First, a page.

Circular economy is an approach for realising a constructive balance between ecologic, economic, and societal systems through a new economic model for value creation. It targets industrial activity to use resources more productively and eliminate waste in the product lifecycle. Resources are recovered from end-of-life products to be returned to the supply chain as input for new value-adding activity. Thereby realising an economy in which resources are utilised, recovered and restored in closed loops.
The following application areas can be considered: 1) the direct closed loop of materials & recycling, including separation and reapplying; 2) the loop on a production & product level, including manufacturing processes, modular design, remanufacturing and design for circularity; and 3) the level of companies, including value chains and business models. Within SBE all three application levels are represented in different research areas.
Material resources are becoming scarce rapidly. Hence, the future challenge is to obtain materials from natural and sustainable sources. Damage, maintenance, repair (including self-healing) and recycling are key issues, as well as material behavior and wear during service time. Recycling processes must be developed to apply recycled materials at their highest utility in an energy efficient way. A big challenge is to develop components and products from which materials separately can be withdrawn for reuse.
Research in SBE focuses on energy and material savings (by new and improved separation methods and an increased use of sustainable energy), reduction of byproducts and scrap, and recycling of key components from waste streams (e.g. minerals from paper sludge, carbon black from used tires). The research on materials is based on a fundamental understanding (on different length scales) of material behaviour, with the objective to optimize materials, processes and performance, taking into account the full life cycle of parts and components. Modeling activities form an integral part of this approach and are carried out at multi-scale level. The material research is focused on (bio)composites, elastomers, phosphorous, minerals, metals, asphalt, and carbon and glass fibers.
Manufacturing processes and products should be adapted to maximally support the circular economy approach envisioned. Products and production should be optimized to generate maximum benefits during the complete product lifecycle. The success of circular economy strategies requires attention for the user acceptance of alternative products and service systems. This will imply changes in the design process of products and production processes (e.g. replacing virgin materials by recycled stock, modular design of products, remanufacturing principles and light-weight constructions). To collaborate within the value chain during the complete product lifecycles or material loops, data sharing, ICT and internet of thing are essential. From a product development point of view this implies the challenge of designing customizable and adaptable products and product-service systems in a modular way so as to be interoperable, exchangeable and updateable during the product lifetime and enable reuse and remanufacturing as alternative approaches for closing the material loop.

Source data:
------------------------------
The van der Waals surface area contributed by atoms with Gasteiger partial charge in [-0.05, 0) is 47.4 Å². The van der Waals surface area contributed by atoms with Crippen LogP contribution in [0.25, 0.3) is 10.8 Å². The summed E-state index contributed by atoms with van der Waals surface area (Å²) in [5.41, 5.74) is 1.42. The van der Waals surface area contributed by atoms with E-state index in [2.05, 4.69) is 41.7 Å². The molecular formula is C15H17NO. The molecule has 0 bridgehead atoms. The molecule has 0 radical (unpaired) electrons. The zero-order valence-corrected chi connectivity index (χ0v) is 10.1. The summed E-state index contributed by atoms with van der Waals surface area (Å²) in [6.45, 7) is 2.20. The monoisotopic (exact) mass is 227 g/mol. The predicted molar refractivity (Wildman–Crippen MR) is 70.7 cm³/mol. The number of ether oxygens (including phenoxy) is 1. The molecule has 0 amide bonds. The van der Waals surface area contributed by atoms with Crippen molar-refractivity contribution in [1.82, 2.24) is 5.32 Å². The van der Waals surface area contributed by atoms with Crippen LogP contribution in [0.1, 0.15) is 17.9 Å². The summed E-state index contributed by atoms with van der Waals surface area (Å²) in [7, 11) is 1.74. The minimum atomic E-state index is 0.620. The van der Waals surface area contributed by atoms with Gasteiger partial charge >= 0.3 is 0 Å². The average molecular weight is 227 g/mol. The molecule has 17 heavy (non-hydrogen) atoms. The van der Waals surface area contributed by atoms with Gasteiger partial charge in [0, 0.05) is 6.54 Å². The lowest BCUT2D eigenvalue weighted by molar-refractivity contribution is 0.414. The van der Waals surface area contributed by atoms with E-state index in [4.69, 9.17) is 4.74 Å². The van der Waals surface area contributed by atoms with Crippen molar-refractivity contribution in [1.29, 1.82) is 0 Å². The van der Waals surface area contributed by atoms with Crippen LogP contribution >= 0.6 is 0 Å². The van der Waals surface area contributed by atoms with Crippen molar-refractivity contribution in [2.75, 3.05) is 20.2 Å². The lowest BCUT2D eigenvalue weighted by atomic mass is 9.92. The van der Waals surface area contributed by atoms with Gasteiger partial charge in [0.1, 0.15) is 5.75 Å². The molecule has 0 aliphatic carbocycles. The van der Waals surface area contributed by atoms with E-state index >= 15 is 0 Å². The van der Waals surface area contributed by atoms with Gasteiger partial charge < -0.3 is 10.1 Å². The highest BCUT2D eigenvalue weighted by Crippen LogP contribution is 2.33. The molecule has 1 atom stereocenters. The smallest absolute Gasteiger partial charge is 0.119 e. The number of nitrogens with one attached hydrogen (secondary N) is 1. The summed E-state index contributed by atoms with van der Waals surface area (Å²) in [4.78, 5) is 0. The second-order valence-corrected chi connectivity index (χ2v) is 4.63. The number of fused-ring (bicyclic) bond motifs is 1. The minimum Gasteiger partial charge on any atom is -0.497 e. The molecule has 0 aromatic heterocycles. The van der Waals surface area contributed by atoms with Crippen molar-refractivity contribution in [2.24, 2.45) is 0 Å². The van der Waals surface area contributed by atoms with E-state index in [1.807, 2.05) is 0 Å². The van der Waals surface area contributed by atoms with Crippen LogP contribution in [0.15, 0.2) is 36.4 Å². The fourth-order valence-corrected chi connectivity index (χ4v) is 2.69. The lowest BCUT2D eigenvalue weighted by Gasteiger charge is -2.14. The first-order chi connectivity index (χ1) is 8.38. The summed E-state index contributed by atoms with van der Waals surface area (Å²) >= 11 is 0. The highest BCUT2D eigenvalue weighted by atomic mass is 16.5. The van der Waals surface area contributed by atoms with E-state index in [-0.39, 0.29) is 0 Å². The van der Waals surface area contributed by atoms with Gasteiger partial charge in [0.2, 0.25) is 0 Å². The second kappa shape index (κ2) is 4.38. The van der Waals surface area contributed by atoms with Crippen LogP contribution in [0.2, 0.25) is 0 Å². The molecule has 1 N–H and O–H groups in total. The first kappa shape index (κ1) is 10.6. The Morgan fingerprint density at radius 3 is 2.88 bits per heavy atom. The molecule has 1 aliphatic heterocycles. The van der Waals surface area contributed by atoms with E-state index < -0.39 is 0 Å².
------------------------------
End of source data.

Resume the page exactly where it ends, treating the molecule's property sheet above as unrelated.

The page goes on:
A major topic in manufacturing products (single, series, bulk) is to reduce energy and material consumption as well as material and production waste. New processes (for recycling and separation) and manufacturing techniques are needed to incorporate the use of closed loop materials and principles of product service systems. This also includes design for maintenance and predictive maintenance strategies to optimize value throughout the complete lifecycles. Predictive process modeling tools form an essential building block that allows robust optimization of manufacturing processes. Research focuses on the user experience, smart energy, zero defect manufacturing, material efficient processes and development of products for a circular economy, integrating commercial, environmental and social aspects of sustainability.
Changing from a linear economy to a circular economy, business models need focus on value creation, taking into account the importance of the natural ecosystem and the change in relation between stakeholders. Key is to strategically prepare (chains of) firms in order to reconfigure their value creation process in the pursuit of offering products and processes for serving a circular economy (transition management); to support firms with competences (i.e. business analytics) in anticipating the changes associated with the transition to a circular economy; and to develop new business models that might emerge in a circular economy. Value creation will change: from selling products, to lease, collaborative consumption, and services. Product service systems (PSS) and industrial product service systems (IPS2) formalize this notion, stating that value is delivered by both physical and service modules. Adoption of these product service systems will lead to a change in consumer behavior. Research in SBE focuses on the development of instruments for the identification of success factors, information management, product life cycle management and variability, and translating theory in business opportunities. One of the key research questions is how coopetitive competences help business models to evolve into efficient and effective mechanisms of value creation within a circular economy.